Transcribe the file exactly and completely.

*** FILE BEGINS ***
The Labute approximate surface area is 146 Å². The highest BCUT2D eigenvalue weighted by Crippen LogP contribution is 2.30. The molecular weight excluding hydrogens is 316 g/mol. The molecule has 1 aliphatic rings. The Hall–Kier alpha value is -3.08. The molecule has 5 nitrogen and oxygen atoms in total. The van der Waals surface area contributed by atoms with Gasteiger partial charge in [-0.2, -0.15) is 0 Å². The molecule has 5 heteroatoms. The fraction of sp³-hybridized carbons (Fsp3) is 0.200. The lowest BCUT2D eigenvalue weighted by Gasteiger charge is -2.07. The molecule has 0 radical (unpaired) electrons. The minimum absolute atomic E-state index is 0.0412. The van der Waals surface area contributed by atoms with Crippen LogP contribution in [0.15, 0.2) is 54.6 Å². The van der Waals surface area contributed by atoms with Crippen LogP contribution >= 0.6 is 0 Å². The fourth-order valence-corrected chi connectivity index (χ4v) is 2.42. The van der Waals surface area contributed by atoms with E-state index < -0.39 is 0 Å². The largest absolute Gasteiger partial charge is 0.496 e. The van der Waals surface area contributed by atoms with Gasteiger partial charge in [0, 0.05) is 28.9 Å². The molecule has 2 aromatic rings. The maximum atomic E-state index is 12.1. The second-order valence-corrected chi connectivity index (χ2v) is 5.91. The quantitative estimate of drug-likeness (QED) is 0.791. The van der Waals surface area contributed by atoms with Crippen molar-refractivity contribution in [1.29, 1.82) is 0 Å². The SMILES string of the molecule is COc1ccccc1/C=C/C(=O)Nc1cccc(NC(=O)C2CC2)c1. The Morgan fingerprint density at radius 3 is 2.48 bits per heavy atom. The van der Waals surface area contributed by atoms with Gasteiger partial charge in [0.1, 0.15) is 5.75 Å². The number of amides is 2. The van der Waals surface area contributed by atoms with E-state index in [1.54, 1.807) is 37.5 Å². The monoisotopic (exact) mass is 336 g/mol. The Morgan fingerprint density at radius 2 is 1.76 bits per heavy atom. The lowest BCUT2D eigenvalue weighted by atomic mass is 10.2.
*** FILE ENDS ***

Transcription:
The Labute approximate surface area is 146 Å². The highest BCUT2D eigenvalue weighted by Crippen LogP contribution is 2.30. The molecular weight excluding hydrogens is 316 g/mol. The molecule has 1 aliphatic rings. The Hall–Kier alpha value is -3.08. The molecule has 5 nitrogen and oxygen atoms in total. The van der Waals surface area contributed by atoms with Gasteiger partial charge in [-0.2, -0.15) is 0 Å². The molecule has 5 heteroatoms. The fraction of sp³-hybridized carbons (Fsp3) is 0.200. The lowest BCUT2D eigenvalue weighted by Gasteiger charge is -2.07. The molecule has 0 radical (unpaired) electrons. The minimum absolute atomic E-state index is 0.0412. The van der Waals surface area contributed by atoms with Crippen LogP contribution in [0.15, 0.2) is 54.6 Å². The van der Waals surface area contributed by atoms with Crippen LogP contribution >= 0.6 is 0 Å². The fourth-order valence-corrected chi connectivity index (χ4v) is 2.42. The van der Waals surface area contributed by atoms with E-state index < -0.39 is 0 Å². The largest absolute Gasteiger partial charge is 0.496 e. The van der Waals surface area contributed by atoms with Gasteiger partial charge in [0, 0.05) is 28.9 Å². The molecule has 2 aromatic rings. The maximum atomic E-state index is 12.1. The second-order valence-corrected chi connectivity index (χ2v) is 5.91. The quantitative estimate of drug-likeness (QED) is 0.791. The van der Waals surface area contributed by atoms with Crippen molar-refractivity contribution in [1.29, 1.82) is 0 Å². The SMILES string of the molecule is COc1ccccc1/C=C/C(=O)Nc1cccc(NC(=O)C2CC2)c1. The Morgan fingerprint density at radius 3 is 2.48 bits per heavy atom. The van der Waals surface area contributed by atoms with Gasteiger partial charge in [0.1, 0.15) is 5.75 Å². The number of amides is 2. The van der Waals surface area contributed by atoms with E-state index in [1.54, 1.807) is 37.5 Å². The monoisotopic (exact) mass is 336 g/mol. The Morgan fingerprint density at radius 2 is 1.76 bits per heavy atom. The lowest BCUT2D eigenvalue weighted by atomic mass is 10.2.